Interestingly, the audience of the book is wealthy Indians. Shanghvi wrote it with the middle and upper classes in mind who would be familiar with and understand the Indian pop culture references he makes throughout the book. To truly catch everything going on in the book, you would have to be fairly familiar with modern Indian culture and history, as well as up to day on politics and celebrity gossip. The book also seems to assume the sort of soft racism, I guess you could say, that many modern Indians hold towards the United States and Britain.

4. Describe the author’s methods (i.e. how does the author know what he or she knows). In your opinion, were they appropriate? Why or why not?

Shanghvi knows what he knows because he has sort of lived this life. It is by no means biographical, but many of the events and characters have similarities to Shanghvi himself. He is a fairly wealthy, well-travelled Indian who takes an interest in Indian pop culture. This qualifies him to write a novel of this sort. While not a philosophical treatise, the book does seek to explain his ideas about love and friendship as well as explore human sexuality. In this way, I think a novel is an appropriate format for that, at least to develop certain ideas that the author has thought about before writing a more official, scholarly document or book.

5. To what other sources (theorist, researchers, artists) does the author refer? Explain the specific ideas the author draws upon from these other sources to support his or her own argument (the theoretical framework).

He doesn’t necessarily reference anything directly except for recent developments in pop culture and politics. However, even these are softened under the traditional “all persons/events in this book are fictional and any resemblance to persons living or dead is coincidence” except for a few references to pop culture icons like Shah Rukh Khan who are larger than life anyways. From these public happenings, Shanghvi weaves his story and draws meaning from the events of celebrities and the lives they lead; however the book itself is informed by Shanghvi’s ideas as the main driving force, and not so much exterior events. There is probably something that inspired these ideas initially, however there does not seem to be any hard references to draw on in the novel itself.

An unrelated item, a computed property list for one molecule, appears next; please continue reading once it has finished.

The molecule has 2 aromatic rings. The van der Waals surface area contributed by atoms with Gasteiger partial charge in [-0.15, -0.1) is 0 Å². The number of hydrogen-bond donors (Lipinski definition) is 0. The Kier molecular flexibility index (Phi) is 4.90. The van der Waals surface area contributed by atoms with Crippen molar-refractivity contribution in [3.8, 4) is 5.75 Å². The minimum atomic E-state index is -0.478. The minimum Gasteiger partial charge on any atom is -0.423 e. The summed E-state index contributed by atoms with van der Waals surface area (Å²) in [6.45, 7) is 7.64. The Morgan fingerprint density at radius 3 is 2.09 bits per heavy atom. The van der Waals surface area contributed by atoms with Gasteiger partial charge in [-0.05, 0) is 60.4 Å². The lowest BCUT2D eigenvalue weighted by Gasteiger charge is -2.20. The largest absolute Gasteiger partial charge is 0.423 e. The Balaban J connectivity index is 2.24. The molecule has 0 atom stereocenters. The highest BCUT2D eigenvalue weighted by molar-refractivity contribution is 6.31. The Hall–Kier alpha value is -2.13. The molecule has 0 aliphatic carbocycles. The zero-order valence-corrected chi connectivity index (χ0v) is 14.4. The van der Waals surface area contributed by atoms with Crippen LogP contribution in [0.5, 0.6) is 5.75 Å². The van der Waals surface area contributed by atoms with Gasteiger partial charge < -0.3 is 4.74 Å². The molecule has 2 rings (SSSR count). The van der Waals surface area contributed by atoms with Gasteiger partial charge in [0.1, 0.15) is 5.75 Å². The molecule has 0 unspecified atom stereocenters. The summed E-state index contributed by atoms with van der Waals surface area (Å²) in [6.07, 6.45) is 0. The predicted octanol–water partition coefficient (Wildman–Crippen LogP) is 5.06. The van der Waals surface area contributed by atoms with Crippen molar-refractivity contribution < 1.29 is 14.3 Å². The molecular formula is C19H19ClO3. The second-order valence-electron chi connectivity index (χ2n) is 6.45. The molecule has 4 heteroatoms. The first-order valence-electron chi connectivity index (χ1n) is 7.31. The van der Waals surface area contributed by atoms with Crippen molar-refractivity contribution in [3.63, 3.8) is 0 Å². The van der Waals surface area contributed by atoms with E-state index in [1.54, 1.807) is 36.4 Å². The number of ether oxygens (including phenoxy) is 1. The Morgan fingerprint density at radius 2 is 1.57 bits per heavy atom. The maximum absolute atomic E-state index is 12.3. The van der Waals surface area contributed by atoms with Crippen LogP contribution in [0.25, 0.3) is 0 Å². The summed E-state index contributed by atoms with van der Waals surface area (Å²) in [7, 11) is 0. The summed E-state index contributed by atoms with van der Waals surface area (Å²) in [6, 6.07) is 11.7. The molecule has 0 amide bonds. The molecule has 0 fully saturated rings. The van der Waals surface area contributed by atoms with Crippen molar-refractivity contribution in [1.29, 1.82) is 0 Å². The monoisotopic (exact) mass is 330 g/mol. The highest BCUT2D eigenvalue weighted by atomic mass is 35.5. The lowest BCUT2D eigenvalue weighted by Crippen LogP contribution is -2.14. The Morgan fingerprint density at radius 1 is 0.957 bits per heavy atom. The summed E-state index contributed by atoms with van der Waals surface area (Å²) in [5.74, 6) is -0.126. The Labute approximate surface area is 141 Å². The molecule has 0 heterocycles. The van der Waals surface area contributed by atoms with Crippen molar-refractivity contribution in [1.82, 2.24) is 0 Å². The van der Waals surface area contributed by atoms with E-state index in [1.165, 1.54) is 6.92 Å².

6. What are the connections between this source and your project? How useful or applicable is this source’s approach to your own project? How is yours new and different?

This source is not necessarily a practical source of information as far as methodology goes, but it does work to inform the kinds of questions I will be answering in my project. Shanghvi’s novel is very interesting to my topic because it represents a distinct style of Indian writing and perspective that is very different than mainstream western writing in English even though it bears many superficial similarities. Books like these help to orient me in the topic to get a feel for what is out there and what is currently popular in the Indian literary market.